Point72 Asset Management. ()
Two insurance companies representing former hedge fund giant Steven A. Cohen have filed a lawsuit against a company whose workers caused a fire that destroyed an unknown amount of his art collection.
The November 2015 fire at the Stamford headquarters of Cohen’s Point72 Asset Management Co. was confined to the roof but there was some water damage in the building, primarily to the pantry area on the second floor. What was not reported or known at the time was that art owned by Cohen was inside the building and damaged in the blaze, according to the lawsuit filed Wednesday.
The 60-year-old Cohen began collecting art in 2000. In 2005, he made Forbes Magazine’s “Top Billionaire Art Collectors” list. Bloomberg estimated his art collection in 2015 was worth about $1 billion. According to Bloomberg and other sources, Cohen owns or has owned artwork by Jeff Koons, Pablo Picasso, Andy Warhol and Willem de Kooning, among others.
Just one sentence in the lawsuit states that Cohen and his wife Alexandra had “fine art displayed” in the building at the time of the fire. There is no mention of how much of Cohen’s collection was displayed in the building nor what the monetary damage to the artwork was.
The lawsuit, which was filed in U.S. District Court in Hartford, seeks at least $75,000 in damages.
Cohen’s attorney, Andrew G. Buchetto of the Hamden-based Mulvey Oliver Gould & Crotta, was not available for comment.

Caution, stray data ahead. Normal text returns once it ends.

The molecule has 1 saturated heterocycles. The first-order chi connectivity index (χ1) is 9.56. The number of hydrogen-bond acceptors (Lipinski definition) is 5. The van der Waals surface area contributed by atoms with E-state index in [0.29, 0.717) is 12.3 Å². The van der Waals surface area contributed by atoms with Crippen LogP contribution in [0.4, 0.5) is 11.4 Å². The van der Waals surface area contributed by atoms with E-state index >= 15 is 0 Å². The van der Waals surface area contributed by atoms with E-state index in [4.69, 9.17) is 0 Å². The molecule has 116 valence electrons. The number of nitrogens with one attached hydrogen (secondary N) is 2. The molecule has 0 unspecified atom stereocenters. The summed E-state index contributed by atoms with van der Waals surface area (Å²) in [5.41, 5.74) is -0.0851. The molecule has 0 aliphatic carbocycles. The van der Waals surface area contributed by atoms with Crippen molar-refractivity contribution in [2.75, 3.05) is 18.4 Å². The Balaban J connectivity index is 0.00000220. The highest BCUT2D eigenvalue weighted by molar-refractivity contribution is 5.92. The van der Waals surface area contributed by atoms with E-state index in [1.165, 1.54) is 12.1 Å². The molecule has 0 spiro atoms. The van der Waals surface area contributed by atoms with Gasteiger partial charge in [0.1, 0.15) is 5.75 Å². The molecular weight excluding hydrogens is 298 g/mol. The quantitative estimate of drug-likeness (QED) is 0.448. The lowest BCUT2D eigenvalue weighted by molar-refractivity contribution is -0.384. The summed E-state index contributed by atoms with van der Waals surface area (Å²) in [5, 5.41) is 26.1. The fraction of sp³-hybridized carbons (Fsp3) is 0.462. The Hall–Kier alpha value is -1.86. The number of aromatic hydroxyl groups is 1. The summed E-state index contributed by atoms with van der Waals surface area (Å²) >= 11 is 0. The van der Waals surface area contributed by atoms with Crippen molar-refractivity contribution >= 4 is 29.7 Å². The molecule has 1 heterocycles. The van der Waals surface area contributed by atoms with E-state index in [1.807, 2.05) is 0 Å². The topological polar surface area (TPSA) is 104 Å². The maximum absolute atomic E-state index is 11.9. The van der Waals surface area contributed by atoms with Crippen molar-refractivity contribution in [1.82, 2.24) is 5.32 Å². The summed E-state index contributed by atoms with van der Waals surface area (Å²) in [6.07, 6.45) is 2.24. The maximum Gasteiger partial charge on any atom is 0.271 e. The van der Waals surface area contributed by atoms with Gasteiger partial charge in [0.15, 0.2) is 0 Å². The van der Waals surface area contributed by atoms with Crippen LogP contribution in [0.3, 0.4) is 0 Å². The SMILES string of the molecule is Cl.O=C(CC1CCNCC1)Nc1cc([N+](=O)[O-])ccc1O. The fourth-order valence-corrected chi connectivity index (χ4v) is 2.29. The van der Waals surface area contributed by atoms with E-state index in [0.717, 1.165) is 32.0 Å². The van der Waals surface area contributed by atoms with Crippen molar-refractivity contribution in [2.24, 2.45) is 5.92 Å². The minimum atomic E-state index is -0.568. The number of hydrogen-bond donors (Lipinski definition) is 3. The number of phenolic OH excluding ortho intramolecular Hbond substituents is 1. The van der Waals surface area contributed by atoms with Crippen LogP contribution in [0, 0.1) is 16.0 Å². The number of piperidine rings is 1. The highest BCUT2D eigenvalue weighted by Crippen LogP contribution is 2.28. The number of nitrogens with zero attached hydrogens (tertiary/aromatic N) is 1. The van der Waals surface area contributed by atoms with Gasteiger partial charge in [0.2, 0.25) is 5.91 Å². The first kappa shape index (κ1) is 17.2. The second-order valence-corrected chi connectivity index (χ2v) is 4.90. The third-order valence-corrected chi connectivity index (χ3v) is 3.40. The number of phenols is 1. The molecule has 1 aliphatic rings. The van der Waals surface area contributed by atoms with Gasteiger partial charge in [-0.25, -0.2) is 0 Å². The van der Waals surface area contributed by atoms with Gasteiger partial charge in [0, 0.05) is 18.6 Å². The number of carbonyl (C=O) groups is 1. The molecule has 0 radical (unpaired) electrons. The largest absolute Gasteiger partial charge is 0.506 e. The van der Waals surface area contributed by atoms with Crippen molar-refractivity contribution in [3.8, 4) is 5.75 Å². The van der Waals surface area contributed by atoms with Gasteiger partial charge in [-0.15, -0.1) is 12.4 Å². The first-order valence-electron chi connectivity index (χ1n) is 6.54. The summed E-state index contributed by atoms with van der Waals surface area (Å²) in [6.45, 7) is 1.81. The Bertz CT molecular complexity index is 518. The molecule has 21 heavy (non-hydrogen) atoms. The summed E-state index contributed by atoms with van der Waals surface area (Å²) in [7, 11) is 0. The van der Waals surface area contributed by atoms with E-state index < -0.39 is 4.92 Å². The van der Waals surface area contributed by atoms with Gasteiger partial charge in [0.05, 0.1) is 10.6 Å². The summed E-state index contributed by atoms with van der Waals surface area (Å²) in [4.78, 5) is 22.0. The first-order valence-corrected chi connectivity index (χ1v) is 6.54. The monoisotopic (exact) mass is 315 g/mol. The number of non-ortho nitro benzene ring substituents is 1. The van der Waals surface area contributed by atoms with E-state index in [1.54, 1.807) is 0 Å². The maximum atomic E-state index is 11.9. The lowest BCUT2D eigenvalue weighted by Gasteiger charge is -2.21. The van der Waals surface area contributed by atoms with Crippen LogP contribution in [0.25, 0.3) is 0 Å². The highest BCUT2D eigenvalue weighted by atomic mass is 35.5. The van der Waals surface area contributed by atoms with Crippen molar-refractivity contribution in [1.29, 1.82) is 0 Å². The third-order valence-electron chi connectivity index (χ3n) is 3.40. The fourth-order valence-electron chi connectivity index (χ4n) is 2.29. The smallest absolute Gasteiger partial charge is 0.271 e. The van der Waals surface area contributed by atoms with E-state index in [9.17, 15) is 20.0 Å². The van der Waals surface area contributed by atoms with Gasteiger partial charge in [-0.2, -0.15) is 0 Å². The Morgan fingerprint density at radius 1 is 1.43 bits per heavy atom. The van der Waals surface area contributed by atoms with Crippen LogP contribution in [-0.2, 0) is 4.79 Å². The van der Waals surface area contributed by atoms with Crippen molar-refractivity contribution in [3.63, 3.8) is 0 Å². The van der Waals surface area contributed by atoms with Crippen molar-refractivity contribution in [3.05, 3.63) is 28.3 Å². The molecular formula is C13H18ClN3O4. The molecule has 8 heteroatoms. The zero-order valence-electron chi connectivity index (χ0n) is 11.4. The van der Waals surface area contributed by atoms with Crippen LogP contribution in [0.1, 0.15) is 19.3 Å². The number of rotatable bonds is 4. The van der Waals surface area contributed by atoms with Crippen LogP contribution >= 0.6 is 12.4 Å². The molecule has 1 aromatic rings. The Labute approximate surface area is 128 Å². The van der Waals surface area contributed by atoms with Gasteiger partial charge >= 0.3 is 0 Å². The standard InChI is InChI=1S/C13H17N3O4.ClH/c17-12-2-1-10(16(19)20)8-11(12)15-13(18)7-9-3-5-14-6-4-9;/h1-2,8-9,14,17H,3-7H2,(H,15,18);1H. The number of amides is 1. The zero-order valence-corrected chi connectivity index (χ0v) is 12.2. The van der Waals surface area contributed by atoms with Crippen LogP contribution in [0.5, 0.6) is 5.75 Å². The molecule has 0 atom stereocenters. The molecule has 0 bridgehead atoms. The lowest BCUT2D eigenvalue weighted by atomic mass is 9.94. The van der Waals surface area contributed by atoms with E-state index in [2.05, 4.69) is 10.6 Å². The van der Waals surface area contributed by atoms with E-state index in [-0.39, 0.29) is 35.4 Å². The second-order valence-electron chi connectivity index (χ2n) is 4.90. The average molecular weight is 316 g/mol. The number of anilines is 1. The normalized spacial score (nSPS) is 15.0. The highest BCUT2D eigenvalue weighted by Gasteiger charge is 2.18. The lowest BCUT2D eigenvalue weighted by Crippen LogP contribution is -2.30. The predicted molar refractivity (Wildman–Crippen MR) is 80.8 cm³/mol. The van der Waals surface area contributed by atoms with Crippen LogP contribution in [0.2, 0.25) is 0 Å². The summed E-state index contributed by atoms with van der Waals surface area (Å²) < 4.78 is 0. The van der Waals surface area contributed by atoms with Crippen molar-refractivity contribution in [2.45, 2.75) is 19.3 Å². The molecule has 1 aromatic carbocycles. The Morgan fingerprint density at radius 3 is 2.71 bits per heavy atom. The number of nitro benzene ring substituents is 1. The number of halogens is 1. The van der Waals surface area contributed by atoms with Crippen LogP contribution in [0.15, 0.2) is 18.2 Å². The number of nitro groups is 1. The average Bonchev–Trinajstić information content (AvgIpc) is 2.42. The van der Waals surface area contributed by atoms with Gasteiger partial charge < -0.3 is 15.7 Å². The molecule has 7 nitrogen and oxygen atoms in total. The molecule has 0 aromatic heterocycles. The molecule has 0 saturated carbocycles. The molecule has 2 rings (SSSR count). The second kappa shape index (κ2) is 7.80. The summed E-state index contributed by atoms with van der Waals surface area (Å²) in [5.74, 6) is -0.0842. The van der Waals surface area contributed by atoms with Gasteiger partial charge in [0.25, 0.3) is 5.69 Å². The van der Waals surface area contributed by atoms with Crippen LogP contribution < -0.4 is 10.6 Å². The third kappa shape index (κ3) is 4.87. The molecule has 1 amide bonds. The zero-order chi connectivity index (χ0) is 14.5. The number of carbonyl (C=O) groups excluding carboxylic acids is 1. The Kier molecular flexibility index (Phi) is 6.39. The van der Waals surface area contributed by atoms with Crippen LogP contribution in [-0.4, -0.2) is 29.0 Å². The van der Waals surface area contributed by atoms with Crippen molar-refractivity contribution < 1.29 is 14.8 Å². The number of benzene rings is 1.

According to the lawsuit filed Wednesday in Hartford, Great Northern Insurance Co. and Chubb Custom Insurance Co., which are both located in the same building in White House Station, New Jersey, claim that workers from the Garden City Park, New York-based Infinity Mechanical Inc. caused the blaze.
The lawsuit maintains that welding and or grinding work ignited combustible material on the roof.
The lawsuit states the Nov. 2, 2015, fire and resulting damage were caused by the “negligence, carelessness, recklessness …” of the workers on site at the time. Two of the workers were taken to the hospital with nonlife threatening injuries as a result of the fire. No Point72 employees were injured.
The suit states that Infinity Mechanical failed “to properly train its employees in the use of welding and/or grinding equipment;” “failed to use adequate fire protection;” and used an electrical grinder in a way that exposed the building to “unreasonable risk of damage by fire.”
The suit also states that each insurance company—per the policy—has made payments to Cohen “in excess” of $75,000 to repair and replace the destroyed property.
Point72 is the successor to SAC Capital, which pleaded guilty to inside trading four years ago
Infinity Mechanical had not assigned an attorney to the case as of Friday. No one from the company could be reached for comment Friday.
*This article corrects that SAC Capital pleaded guilty to insider trading.